The cons of using RG-6 are that the characteristic impedance of this cable is 75 Ohms, and hams typically use a cable with a characteristic impedance of 50 Ohms. Most radio gear transmitter ports state that they have a 50 Ohm output. Since all antenna work is a compromise, this difference may be more academic than problematic. For example, a 1/2 wave dipole, mounted 1/2 wave above ground, presents a 72 Ohm load. So, even using 50 Ohm cable presents issues with impedance mismatch. Belden, a major cable manufacturer, has a page describing why 50 Ohm cable was selected.
So, like everything else with amateur radio, it matters less what you use; it matters more that you DO something.
Coaxial Transmitting Chokes
The practice of installing chokes on antenna feedline is about 1 part science and 8 parts religion. Here’s a great PowerPoint by Jim Brown K9YC, that talks about all of the different methods to connect a radio to an antenna, and how to make that connection work efficiently. Um, yes, this is 168 pages of fun!
Vertical Loop Antenna Construction
Vertical loop antennas work well to get efficient / low-noise wire antennas. Steven Culp W5SDC has a great page to show you how to design and build these.
Horizontal Loop Antenna Construction
Horizontal loop antennas are a great way to start building your wire antenna farm. The idea of these antennas is to build a wire loop that connects your coax tip with the coax shield and hang that wire in the air. This works best when you capture the largest area inside the loop. By the math, this means a circle, but those get hard to hang. Typically you’ll find square and triangular (delta) loop antennas are the easiest to hang. Other irregular forms are very acceptable. Randy Davis K5RCD, from the San Antonio, TX area, has a great web page that explains how to design, build, and operate this type of antenna.
Yet Another 540′ Loop Installation
Gary Marbut K7GMM put up a loop antenna and did a great job documenting its installation at https://marbut.com/Loop/.
Skywire Loop Antenna
Some call it a Skywire Loop Antenna, some call it a W0MHS Loop Skywire Antenna, nowadays it’s called a Full Wave Loop Antenna, but it still is a powerful antenna. 574′ of wire for a 160 M full wave antenna that tunes 160 M through 10 M. With a remote tuner attached at the feed point, this antenna tunes it all. Jason Buchanan has a great page that explains his efforts in building one of these antennas.
Effects of Radials on an Antenna
Have you ever wondered what effect that radials have on an antenna? Colin Summers M6NLC did a quick test and reported the results here on an 80 meter vertical.
Resonant Wire Antenna Efficiency
Our own Kenn Goodson KA5KXW found a white paper by David J. Jeffries that was published in the antennaX journal in Issue No. 119 – March 2007. This PDF version talks about the different materials that can be used to build amateur radio antennas. Here he compares these different materials: silver, copper, steel, gold, aluminum, brass, tin, lead, stainless steel, tin-lead solder, and zinc. The Jeffries article shows the power loss per 100 watts in each of the different materials. The results are fairly obvious, BUT what you’ll find is that there are only a couple watts per 100 difference between the best copper and the steel/aluminum wire that you may be tempted to use. So, like the rest of amateur radio, use what you’ve got.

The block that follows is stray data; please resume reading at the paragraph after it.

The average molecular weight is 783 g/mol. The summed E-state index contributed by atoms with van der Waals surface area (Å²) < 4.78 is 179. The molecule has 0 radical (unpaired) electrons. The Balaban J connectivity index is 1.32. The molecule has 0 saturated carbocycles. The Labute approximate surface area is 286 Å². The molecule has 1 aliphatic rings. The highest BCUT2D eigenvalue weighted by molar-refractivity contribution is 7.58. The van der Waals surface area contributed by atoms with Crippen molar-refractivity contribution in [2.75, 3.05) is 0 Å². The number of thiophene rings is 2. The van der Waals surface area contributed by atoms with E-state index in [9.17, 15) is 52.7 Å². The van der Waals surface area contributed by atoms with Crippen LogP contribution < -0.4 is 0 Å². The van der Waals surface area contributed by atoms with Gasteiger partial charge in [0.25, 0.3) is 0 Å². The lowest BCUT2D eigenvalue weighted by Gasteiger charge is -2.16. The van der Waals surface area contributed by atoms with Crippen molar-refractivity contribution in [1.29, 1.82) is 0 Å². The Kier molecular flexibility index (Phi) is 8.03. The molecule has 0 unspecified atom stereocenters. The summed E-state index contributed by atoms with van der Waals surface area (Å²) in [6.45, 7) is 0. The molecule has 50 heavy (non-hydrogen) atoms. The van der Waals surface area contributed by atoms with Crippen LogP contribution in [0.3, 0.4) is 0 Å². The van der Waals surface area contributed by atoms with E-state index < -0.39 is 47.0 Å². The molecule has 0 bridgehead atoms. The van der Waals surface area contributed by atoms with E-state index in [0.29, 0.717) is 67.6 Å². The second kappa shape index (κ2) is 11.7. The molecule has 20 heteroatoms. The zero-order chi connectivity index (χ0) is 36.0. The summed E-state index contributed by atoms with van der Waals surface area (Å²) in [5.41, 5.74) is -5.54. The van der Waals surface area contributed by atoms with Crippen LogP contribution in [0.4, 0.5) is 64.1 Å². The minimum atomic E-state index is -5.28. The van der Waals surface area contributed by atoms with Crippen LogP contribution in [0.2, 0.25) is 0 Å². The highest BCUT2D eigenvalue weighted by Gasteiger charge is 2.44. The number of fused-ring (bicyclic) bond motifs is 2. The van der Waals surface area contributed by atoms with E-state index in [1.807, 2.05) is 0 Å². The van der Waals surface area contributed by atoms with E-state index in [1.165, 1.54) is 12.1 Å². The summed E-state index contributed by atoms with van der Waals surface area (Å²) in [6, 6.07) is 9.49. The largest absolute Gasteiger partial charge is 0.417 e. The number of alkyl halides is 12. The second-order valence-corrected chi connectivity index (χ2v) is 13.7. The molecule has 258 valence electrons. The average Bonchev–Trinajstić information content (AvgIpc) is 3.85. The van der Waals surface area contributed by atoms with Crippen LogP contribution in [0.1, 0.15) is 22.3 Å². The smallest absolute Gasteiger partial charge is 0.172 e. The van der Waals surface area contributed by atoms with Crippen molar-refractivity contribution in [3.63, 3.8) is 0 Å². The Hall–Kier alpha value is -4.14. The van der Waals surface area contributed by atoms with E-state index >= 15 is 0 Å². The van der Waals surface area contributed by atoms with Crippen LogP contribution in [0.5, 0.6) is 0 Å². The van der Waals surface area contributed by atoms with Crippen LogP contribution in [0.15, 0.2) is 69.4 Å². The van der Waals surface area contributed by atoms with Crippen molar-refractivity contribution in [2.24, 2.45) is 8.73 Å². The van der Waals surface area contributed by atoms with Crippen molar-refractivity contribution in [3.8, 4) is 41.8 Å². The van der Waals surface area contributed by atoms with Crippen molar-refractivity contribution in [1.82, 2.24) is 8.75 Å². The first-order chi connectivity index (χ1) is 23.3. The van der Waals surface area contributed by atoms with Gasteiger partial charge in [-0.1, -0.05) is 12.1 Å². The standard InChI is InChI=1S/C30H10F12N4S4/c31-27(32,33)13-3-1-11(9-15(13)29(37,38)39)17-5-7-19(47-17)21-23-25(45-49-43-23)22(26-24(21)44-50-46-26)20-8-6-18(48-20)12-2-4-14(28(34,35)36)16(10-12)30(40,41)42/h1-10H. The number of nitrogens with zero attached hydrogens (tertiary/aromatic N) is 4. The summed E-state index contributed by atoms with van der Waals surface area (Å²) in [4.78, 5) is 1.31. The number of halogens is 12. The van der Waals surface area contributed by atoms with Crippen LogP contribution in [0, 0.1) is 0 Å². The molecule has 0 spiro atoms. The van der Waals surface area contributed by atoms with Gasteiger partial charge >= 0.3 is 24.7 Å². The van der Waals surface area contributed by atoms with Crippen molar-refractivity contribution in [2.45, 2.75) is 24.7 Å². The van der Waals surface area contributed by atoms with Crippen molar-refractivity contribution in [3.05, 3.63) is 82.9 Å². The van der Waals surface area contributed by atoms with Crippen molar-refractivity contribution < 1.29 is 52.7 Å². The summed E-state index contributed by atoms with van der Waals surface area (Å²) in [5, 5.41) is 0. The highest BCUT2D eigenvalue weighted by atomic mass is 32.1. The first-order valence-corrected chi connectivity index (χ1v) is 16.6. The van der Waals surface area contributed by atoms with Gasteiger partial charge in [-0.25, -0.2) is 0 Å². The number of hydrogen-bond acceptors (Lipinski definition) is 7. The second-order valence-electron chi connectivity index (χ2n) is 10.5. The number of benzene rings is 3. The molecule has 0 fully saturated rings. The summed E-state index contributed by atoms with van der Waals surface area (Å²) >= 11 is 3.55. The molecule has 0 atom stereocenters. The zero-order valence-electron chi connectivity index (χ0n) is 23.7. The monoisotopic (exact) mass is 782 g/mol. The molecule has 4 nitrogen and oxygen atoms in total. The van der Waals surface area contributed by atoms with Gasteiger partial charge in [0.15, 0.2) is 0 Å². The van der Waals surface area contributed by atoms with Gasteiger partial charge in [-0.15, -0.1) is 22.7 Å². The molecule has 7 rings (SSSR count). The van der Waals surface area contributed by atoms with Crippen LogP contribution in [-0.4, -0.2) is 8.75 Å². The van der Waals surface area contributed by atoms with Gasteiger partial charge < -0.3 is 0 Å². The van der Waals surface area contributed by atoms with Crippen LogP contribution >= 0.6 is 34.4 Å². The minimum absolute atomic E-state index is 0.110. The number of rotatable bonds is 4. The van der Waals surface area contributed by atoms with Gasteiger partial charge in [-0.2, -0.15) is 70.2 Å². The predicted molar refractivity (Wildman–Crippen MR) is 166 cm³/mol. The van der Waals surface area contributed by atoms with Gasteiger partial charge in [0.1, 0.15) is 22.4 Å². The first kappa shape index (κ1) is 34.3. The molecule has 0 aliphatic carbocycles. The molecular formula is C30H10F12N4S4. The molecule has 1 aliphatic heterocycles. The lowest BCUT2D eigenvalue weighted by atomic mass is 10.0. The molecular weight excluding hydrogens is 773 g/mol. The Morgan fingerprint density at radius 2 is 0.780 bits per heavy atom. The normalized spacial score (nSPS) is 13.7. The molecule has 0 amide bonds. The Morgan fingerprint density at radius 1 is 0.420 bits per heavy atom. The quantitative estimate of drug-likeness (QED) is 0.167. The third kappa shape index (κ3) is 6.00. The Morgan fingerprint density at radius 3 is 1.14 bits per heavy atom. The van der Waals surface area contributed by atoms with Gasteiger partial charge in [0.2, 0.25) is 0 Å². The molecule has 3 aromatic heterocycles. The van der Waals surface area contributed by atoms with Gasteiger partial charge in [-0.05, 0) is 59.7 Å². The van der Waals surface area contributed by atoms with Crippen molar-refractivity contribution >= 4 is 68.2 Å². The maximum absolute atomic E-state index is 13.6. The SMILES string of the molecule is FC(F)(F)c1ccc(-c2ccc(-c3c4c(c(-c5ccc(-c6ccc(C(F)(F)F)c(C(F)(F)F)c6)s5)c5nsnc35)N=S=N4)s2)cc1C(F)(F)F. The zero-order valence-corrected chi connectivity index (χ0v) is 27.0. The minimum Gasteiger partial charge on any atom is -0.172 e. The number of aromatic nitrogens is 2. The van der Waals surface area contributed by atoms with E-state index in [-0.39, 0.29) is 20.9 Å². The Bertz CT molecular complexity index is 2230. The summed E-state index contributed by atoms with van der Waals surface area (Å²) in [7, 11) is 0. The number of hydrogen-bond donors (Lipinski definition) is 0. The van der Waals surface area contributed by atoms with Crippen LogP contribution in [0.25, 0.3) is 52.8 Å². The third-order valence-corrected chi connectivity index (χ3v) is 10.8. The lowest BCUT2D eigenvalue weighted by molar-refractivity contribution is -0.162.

Home Made PVC Antenna Tee
We are always looking for a new way to connect the center of a dipole to the coax. This PVC method looks easy, and we will make this one for the next dipole.
PVC/Copper Pipe 2 M Vertical Dipole
Jim Feldman W6JMF builds an odd 2-meter vertical dipole that can be portable or mount permanently on a vertical surface. Everything you need to build this antenna can be found on this page.
Moxon 6 Meter 2 Element Beam Plans
Michael Martens KB5VBR has several great antennas and plans. His version of the Moxon dual-element 6-meter beam looks great. Easy to build out of wire and PVC, you can mount this permanently or use it as a temporary antenna for mobile events. This beam should get you 6 dBi of forward gain and a 25 dB front to back ratio. Click here for a link to his site.
Vehicle Antenna Placement Chart
Build a NOAA Weather Radio Antenna
The National Weather Service (NWS) has a great article on building an external antenna for your weather radio. A number of these radios have an RCA jack that can be used for this purpose. An RCA jack to F connector will make the connection easy. These connectors are available from the Norman Emergency Manager, David Grizzle, or through various Internet sources.
Wire Weight per Foot
When you are building an antenna, you might need to consider the weight of the wire. Click on this link to see a chart of wire weights.